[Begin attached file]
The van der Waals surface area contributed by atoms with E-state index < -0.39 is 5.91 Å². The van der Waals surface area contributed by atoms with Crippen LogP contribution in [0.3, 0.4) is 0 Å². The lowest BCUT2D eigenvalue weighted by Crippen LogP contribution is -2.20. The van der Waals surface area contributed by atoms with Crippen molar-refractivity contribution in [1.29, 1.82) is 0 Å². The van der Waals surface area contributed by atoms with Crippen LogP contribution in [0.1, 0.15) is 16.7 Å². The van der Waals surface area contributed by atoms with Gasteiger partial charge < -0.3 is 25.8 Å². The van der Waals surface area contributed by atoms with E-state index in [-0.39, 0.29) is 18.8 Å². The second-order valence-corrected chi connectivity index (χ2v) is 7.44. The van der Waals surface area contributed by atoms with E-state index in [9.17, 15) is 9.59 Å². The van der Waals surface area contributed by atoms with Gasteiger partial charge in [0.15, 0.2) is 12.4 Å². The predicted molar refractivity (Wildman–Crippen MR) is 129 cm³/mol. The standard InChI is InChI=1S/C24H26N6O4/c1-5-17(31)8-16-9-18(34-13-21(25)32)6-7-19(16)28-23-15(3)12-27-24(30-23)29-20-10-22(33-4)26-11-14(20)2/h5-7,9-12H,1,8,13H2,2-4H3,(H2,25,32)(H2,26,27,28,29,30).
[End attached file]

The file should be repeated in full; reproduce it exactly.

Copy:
The van der Waals surface area contributed by atoms with E-state index < -0.39 is 5.91 Å². The van der Waals surface area contributed by atoms with Crippen LogP contribution in [0.3, 0.4) is 0 Å². The lowest BCUT2D eigenvalue weighted by Crippen LogP contribution is -2.20. The van der Waals surface area contributed by atoms with Crippen molar-refractivity contribution in [1.29, 1.82) is 0 Å². The van der Waals surface area contributed by atoms with Crippen LogP contribution in [0.1, 0.15) is 16.7 Å². The van der Waals surface area contributed by atoms with Gasteiger partial charge < -0.3 is 25.8 Å². The van der Waals surface area contributed by atoms with E-state index in [-0.39, 0.29) is 18.8 Å². The second-order valence-corrected chi connectivity index (χ2v) is 7.44. The van der Waals surface area contributed by atoms with E-state index in [9.17, 15) is 9.59 Å². The van der Waals surface area contributed by atoms with Gasteiger partial charge in [0.15, 0.2) is 12.4 Å². The predicted molar refractivity (Wildman–Crippen MR) is 129 cm³/mol. The standard InChI is InChI=1S/C24H26N6O4/c1-5-17(31)8-16-9-18(34-13-21(25)32)6-7-19(16)28-23-15(3)12-27-24(30-23)29-20-10-22(33-4)26-11-14(20)2/h5-7,9-12H,1,8,13H2,2-4H3,(H2,25,32)(H2,26,27,28,29,30).